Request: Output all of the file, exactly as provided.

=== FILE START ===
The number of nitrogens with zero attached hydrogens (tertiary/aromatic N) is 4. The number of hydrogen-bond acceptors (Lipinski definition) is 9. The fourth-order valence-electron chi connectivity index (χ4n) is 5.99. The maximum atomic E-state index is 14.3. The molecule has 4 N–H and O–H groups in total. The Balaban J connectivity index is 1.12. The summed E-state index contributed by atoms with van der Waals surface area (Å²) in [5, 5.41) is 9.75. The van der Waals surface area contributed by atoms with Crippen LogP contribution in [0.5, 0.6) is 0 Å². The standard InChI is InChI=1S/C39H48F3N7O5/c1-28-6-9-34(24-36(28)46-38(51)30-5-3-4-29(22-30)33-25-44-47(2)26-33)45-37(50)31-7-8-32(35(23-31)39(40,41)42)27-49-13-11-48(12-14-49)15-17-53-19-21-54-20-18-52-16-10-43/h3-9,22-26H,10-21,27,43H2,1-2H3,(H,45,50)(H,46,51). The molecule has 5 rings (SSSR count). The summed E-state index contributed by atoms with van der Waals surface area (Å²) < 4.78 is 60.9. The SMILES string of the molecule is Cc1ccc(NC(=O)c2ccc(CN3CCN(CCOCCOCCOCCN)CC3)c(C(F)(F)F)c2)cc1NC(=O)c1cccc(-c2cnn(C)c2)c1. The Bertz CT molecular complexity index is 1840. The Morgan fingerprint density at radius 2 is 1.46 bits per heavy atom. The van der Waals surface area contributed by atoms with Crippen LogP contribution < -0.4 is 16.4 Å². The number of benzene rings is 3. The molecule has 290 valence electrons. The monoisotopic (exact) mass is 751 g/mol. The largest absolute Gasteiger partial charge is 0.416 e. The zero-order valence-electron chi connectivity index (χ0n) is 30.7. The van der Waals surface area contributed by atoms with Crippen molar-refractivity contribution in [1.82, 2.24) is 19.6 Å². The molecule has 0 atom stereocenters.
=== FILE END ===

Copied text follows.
The number of nitrogens with zero attached hydrogens (tertiary/aromatic N) is 4. The number of hydrogen-bond acceptors (Lipinski definition) is 9. The fourth-order valence-electron chi connectivity index (χ4n) is 5.99. The maximum atomic E-state index is 14.3. The molecule has 4 N–H and O–H groups in total. The Balaban J connectivity index is 1.12. The summed E-state index contributed by atoms with van der Waals surface area (Å²) in [5, 5.41) is 9.75. The van der Waals surface area contributed by atoms with Crippen LogP contribution in [0.5, 0.6) is 0 Å². The standard InChI is InChI=1S/C39H48F3N7O5/c1-28-6-9-34(24-36(28)46-38(51)30-5-3-4-29(22-30)33-25-44-47(2)26-33)45-37(50)31-7-8-32(35(23-31)39(40,41)42)27-49-13-11-48(12-14-49)15-17-53-19-21-54-20-18-52-16-10-43/h3-9,22-26H,10-21,27,43H2,1-2H3,(H,45,50)(H,46,51). The molecule has 5 rings (SSSR count). The summed E-state index contributed by atoms with van der Waals surface area (Å²) < 4.78 is 60.9. The SMILES string of the molecule is Cc1ccc(NC(=O)c2ccc(CN3CCN(CCOCCOCCOCCN)CC3)c(C(F)(F)F)c2)cc1NC(=O)c1cccc(-c2cnn(C)c2)c1. The Bertz CT molecular complexity index is 1840. The Morgan fingerprint density at radius 2 is 1.46 bits per heavy atom. The van der Waals surface area contributed by atoms with Crippen LogP contribution < -0.4 is 16.4 Å². The number of benzene rings is 3. The molecule has 290 valence electrons. The monoisotopic (exact) mass is 751 g/mol. The largest absolute Gasteiger partial charge is 0.416 e. The zero-order valence-electron chi connectivity index (χ0n) is 30.7. The van der Waals surface area contributed by atoms with Crippen molar-refractivity contribution in [1.82, 2.24) is 19.6 Å². The molecule has 0 atom stereocenters.